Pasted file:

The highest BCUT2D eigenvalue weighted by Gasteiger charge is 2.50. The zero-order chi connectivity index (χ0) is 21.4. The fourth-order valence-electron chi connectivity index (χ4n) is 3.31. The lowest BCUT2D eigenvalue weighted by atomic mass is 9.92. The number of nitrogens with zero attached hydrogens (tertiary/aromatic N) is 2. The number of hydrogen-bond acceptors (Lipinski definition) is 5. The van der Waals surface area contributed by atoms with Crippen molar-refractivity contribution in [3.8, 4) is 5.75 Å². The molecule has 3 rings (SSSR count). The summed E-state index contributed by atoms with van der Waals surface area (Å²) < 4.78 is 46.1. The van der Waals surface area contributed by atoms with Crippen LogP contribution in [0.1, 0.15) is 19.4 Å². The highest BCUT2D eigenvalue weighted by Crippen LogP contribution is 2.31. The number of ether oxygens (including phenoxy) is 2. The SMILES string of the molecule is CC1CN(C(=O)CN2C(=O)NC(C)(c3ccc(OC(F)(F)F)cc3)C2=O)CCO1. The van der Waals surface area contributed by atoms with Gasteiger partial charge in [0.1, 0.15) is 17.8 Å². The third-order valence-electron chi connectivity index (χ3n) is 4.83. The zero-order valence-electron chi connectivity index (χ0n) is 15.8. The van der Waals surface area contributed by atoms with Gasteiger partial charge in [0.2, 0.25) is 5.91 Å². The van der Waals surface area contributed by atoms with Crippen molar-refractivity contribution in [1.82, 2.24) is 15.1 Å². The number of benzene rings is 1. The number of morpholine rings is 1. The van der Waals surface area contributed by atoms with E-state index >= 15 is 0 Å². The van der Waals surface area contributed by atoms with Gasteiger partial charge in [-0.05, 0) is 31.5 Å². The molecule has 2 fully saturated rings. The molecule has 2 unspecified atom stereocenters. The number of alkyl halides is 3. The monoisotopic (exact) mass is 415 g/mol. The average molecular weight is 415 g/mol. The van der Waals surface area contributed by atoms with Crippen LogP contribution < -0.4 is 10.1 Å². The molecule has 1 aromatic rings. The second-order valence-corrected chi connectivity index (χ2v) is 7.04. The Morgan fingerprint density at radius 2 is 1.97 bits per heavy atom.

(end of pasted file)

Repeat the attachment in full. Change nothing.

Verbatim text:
The highest BCUT2D eigenvalue weighted by Gasteiger charge is 2.50. The zero-order chi connectivity index (χ0) is 21.4. The fourth-order valence-electron chi connectivity index (χ4n) is 3.31. The lowest BCUT2D eigenvalue weighted by atomic mass is 9.92. The number of nitrogens with zero attached hydrogens (tertiary/aromatic N) is 2. The number of hydrogen-bond acceptors (Lipinski definition) is 5. The van der Waals surface area contributed by atoms with Crippen molar-refractivity contribution in [3.8, 4) is 5.75 Å². The molecule has 3 rings (SSSR count). The summed E-state index contributed by atoms with van der Waals surface area (Å²) < 4.78 is 46.1. The van der Waals surface area contributed by atoms with Crippen LogP contribution in [0.1, 0.15) is 19.4 Å². The highest BCUT2D eigenvalue weighted by Crippen LogP contribution is 2.31. The number of ether oxygens (including phenoxy) is 2. The SMILES string of the molecule is CC1CN(C(=O)CN2C(=O)NC(C)(c3ccc(OC(F)(F)F)cc3)C2=O)CCO1. The van der Waals surface area contributed by atoms with Gasteiger partial charge in [0.1, 0.15) is 17.8 Å². The third-order valence-electron chi connectivity index (χ3n) is 4.83. The zero-order valence-electron chi connectivity index (χ0n) is 15.8. The van der Waals surface area contributed by atoms with Gasteiger partial charge in [0.2, 0.25) is 5.91 Å². The van der Waals surface area contributed by atoms with Crippen molar-refractivity contribution in [1.82, 2.24) is 15.1 Å². The number of benzene rings is 1. The number of morpholine rings is 1. The van der Waals surface area contributed by atoms with E-state index >= 15 is 0 Å². The van der Waals surface area contributed by atoms with Gasteiger partial charge in [-0.05, 0) is 31.5 Å². The molecule has 2 fully saturated rings. The molecule has 2 unspecified atom stereocenters. The number of alkyl halides is 3. The monoisotopic (exact) mass is 415 g/mol. The average molecular weight is 415 g/mol. The van der Waals surface area contributed by atoms with Crippen LogP contribution < -0.4 is 10.1 Å². The molecule has 1 aromatic rings. The second-order valence-corrected chi connectivity index (χ2v) is 7.04. The Morgan fingerprint density at radius 2 is 1.97 bits per heavy atom.